Rockrose lands $293M loan for Hudson Yards rental tower

Financing retires construction debt on 51-story Lyra

Rockrose Lands $293M for Hudson Yards Rental Tower
A photo illustration of Rockrose Development CEO Henry Elghanayan and 555 West 38th Street (Getty, Google Maps, Rockrose Development)

Rockrose Development reeled in a fresh financing package for its 51-story rental tower in Hudson Yards.

The developer landed a $293 million loan for Lyra, a 590-unit building at 555 West 38th Street, the Commercial Observer reported. Wells Fargo provided the five-year, fixed-rate Fannie Mae loan, which retires $255 million in construction debt the bank provided in 2019.

Rockrose completed Lyra last year and benefits from the since-expired 421a tax exemption, with 30 percent of the building’s units designated affordable. The property includes 2,000 square feet of retail space and residential amenities including a fitness center and landscaped roof terrace.

Rents at the property range from $3,775 to $7,415, according to There are six units listed for availability on the site.

An Avison Young team including Andy Singer and Scott Singer brokered the financing on behalf of Rockrose. 

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Henry Elghanayan’s Rockrose started piecing together the parcels for Lyra two decades before delivering the final project. In 2007, it purchased 476 11th Avenue for $83.4 million. Five years later, it purchased 528-534 West 29th Street from Mercedes for an undisclosed sum.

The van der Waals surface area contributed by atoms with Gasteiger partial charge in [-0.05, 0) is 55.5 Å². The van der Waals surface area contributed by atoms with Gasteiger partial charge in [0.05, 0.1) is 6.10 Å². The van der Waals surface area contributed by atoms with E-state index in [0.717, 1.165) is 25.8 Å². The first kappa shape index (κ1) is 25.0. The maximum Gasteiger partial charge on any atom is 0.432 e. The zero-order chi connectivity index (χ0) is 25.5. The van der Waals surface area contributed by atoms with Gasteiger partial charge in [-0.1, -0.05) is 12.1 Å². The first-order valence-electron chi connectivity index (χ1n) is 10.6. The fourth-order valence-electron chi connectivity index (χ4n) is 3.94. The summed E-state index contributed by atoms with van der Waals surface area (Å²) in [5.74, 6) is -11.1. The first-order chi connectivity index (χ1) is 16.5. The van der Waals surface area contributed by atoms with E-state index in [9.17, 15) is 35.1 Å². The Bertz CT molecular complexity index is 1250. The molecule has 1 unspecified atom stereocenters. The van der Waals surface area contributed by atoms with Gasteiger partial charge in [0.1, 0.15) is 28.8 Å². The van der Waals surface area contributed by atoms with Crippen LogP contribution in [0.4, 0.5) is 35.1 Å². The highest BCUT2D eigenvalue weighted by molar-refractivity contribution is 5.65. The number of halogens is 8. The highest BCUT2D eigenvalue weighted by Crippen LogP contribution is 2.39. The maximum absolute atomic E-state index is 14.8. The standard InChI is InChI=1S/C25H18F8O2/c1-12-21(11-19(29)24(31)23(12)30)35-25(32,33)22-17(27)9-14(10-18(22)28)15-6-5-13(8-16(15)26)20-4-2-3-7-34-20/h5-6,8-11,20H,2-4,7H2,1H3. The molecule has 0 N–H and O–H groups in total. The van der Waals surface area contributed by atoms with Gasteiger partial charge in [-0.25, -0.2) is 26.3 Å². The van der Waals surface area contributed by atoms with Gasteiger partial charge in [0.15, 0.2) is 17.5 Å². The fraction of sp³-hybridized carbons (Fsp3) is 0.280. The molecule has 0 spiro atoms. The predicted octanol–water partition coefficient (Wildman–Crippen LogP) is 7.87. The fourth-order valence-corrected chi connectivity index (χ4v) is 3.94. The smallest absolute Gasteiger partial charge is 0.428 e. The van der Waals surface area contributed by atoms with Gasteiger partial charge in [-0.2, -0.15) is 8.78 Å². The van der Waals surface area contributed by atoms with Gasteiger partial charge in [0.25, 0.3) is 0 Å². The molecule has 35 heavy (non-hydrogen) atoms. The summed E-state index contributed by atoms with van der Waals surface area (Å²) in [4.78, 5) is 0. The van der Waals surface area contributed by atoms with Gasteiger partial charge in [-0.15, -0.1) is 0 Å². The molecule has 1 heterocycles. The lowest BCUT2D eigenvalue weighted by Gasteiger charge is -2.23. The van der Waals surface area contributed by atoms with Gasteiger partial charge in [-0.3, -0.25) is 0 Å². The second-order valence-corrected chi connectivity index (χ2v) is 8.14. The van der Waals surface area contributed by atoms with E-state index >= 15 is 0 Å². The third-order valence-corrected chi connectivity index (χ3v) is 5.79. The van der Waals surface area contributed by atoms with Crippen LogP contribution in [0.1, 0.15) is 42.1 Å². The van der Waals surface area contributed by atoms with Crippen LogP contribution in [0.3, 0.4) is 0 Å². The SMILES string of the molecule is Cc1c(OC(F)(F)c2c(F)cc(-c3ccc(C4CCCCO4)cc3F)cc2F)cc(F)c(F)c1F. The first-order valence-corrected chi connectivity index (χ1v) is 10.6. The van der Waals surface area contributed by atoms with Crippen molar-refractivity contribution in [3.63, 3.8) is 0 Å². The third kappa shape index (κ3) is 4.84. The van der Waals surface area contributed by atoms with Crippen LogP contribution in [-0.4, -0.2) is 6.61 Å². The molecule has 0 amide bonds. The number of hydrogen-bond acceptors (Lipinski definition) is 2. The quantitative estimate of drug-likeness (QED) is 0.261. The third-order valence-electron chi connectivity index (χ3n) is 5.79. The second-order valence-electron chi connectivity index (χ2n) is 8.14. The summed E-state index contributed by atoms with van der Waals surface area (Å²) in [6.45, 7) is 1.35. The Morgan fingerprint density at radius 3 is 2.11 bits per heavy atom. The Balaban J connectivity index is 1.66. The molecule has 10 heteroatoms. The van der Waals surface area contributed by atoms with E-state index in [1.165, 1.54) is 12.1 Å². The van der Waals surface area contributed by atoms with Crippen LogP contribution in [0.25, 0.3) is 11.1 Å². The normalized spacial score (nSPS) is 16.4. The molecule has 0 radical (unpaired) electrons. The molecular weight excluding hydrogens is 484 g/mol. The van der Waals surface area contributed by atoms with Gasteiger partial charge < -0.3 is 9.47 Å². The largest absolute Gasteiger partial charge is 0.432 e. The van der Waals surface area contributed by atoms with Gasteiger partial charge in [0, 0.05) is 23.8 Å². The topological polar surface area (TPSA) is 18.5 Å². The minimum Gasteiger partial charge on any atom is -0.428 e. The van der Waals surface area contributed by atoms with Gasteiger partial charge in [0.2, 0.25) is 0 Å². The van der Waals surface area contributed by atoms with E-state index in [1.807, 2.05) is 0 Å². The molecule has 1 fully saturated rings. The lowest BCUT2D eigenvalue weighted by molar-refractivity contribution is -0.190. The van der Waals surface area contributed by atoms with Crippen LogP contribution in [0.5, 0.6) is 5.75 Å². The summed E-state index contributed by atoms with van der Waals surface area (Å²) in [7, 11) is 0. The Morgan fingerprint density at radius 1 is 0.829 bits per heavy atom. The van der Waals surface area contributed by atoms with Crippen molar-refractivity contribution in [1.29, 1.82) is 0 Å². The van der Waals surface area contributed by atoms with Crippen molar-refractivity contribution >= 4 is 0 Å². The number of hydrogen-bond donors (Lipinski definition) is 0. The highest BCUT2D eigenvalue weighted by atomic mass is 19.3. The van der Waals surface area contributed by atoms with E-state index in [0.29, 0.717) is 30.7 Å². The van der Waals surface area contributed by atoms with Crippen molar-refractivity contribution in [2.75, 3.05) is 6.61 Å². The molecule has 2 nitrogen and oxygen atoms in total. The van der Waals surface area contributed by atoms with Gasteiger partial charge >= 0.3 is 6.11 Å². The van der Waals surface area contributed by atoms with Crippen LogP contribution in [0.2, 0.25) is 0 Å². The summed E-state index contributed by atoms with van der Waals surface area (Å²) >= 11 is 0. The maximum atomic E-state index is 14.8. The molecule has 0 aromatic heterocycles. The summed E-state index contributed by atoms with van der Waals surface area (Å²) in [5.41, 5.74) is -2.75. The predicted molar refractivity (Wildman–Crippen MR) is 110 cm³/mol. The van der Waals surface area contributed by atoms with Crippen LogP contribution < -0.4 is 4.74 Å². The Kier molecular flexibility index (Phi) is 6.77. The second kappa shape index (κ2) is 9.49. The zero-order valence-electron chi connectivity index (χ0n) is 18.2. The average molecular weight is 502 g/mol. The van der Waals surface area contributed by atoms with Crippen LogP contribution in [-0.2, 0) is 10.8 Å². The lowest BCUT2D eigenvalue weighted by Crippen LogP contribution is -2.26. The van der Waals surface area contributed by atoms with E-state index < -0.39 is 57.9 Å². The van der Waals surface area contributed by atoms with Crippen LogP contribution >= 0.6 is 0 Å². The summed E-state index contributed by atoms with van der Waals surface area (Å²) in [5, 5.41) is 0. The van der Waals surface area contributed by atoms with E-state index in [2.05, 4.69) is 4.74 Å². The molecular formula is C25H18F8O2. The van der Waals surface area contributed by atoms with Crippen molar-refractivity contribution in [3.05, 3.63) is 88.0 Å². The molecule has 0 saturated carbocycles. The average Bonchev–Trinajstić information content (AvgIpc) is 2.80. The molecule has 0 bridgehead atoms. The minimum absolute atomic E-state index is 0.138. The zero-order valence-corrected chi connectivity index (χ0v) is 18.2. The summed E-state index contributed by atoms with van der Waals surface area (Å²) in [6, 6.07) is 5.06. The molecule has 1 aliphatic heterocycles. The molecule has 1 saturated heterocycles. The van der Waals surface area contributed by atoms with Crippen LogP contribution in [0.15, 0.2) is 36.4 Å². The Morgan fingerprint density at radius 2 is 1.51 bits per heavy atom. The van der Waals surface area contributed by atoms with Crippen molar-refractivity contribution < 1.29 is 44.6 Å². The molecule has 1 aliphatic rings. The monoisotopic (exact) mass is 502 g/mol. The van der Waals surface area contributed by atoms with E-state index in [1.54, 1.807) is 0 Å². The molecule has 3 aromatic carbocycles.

In 2019, Rockrose bought more than 139,000 square feet of air rights from the Metropolitan Transportation Authority for $20.5 million, penciling out to roughly $147 per square foot. Developers were able to purchase additional air rights in Hudson Yards through payments to either the MTA or the Hudson Yards District Improvement Fund.

Large financing packages have been hard to come by in the last 18 months due to the struggling property market and the surge in interest rates sent soaring in the Federal Reserve’s battle against inflation. The Fed this week signaled that interest rate cuts could be coming next year, which could invigorate the financing market.

Avison Young’s Scott told the outlet there was competition among institutions to provide the financing.

“Much of the market talk today is about macro pullbacks and the lack of financing that’s available, but what we find is that each transaction really stands on its own,” Scott said. “When you have the right confluence of a strong sponsor, a creative broker and a right-sized need? There’s financing available.”

Holden Walter-Warner

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